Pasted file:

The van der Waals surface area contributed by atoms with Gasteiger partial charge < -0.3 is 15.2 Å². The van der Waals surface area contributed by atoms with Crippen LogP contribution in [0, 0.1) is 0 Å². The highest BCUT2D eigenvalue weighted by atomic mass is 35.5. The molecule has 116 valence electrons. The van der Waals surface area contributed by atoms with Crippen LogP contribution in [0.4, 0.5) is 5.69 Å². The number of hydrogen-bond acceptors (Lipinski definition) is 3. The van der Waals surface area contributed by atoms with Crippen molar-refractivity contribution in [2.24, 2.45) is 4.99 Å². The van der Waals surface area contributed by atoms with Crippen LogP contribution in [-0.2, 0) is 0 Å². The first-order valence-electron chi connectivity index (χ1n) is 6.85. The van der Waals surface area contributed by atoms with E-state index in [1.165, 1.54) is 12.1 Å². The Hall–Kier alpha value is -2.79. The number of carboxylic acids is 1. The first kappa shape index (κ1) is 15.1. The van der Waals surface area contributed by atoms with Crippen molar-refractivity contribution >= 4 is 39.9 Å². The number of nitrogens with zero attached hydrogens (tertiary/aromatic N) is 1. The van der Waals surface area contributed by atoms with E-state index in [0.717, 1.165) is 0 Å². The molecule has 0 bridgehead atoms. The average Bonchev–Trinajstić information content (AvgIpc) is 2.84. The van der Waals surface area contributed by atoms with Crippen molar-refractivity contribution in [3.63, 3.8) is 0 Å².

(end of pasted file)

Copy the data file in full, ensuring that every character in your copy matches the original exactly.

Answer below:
The van der Waals surface area contributed by atoms with Gasteiger partial charge < -0.3 is 15.2 Å². The van der Waals surface area contributed by atoms with Crippen LogP contribution in [0, 0.1) is 0 Å². The highest BCUT2D eigenvalue weighted by atomic mass is 35.5. The molecule has 116 valence electrons. The van der Waals surface area contributed by atoms with Crippen LogP contribution in [0.4, 0.5) is 5.69 Å². The number of hydrogen-bond acceptors (Lipinski definition) is 3. The van der Waals surface area contributed by atoms with Crippen molar-refractivity contribution in [2.24, 2.45) is 4.99 Å². The van der Waals surface area contributed by atoms with Crippen LogP contribution in [-0.2, 0) is 0 Å². The first-order valence-electron chi connectivity index (χ1n) is 6.85. The van der Waals surface area contributed by atoms with E-state index in [1.165, 1.54) is 12.1 Å². The Hall–Kier alpha value is -2.79. The number of carboxylic acids is 1. The first kappa shape index (κ1) is 15.1. The van der Waals surface area contributed by atoms with Crippen molar-refractivity contribution >= 4 is 39.9 Å². The number of nitrogens with zero attached hydrogens (tertiary/aromatic N) is 1. The van der Waals surface area contributed by atoms with E-state index in [0.717, 1.165) is 0 Å². The molecule has 0 bridgehead atoms. The average Bonchev–Trinajstić information content (AvgIpc) is 2.84. The van der Waals surface area contributed by atoms with Crippen molar-refractivity contribution in [3.63, 3.8) is 0 Å².